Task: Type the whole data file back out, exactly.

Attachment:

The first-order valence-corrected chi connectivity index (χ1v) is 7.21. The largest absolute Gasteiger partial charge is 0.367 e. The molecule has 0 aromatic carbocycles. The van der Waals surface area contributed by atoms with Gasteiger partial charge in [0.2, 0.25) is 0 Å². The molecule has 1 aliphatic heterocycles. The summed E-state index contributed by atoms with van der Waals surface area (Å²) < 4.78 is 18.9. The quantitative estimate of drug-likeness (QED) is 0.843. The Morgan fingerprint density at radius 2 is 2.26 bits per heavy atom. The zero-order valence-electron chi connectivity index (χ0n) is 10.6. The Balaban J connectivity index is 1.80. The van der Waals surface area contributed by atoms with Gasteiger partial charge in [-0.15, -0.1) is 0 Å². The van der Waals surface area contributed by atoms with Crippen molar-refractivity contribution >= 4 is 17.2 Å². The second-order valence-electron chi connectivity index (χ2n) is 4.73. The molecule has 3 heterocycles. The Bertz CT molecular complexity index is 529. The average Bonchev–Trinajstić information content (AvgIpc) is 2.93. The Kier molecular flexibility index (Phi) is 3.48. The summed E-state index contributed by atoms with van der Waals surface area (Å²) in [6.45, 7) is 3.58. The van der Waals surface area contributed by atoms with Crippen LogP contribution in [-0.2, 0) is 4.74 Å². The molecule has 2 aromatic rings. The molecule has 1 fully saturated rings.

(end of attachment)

The first-order valence-corrected chi connectivity index (χ1v) is 7.21. The largest absolute Gasteiger partial charge is 0.367 e. The molecule has 0 aromatic carbocycles. The van der Waals surface area contributed by atoms with Gasteiger partial charge in [0.2, 0.25) is 0 Å². The molecule has 1 aliphatic heterocycles. The summed E-state index contributed by atoms with van der Waals surface area (Å²) < 4.78 is 18.9. The quantitative estimate of drug-likeness (QED) is 0.843. The Morgan fingerprint density at radius 2 is 2.26 bits per heavy atom. The zero-order valence-electron chi connectivity index (χ0n) is 10.6. The Balaban J connectivity index is 1.80. The van der Waals surface area contributed by atoms with Gasteiger partial charge in [-0.15, -0.1) is 0 Å². The van der Waals surface area contributed by atoms with Crippen molar-refractivity contribution >= 4 is 17.2 Å². The second-order valence-electron chi connectivity index (χ2n) is 4.73. The molecule has 3 heterocycles. The Bertz CT molecular complexity index is 529. The average Bonchev–Trinajstić information content (AvgIpc) is 2.93. The Kier molecular flexibility index (Phi) is 3.48. The summed E-state index contributed by atoms with van der Waals surface area (Å²) in [6.45, 7) is 3.58. The van der Waals surface area contributed by atoms with Crippen LogP contribution in [-0.2, 0) is 4.74 Å². The molecule has 2 aromatic rings. The molecule has 1 fully saturated rings.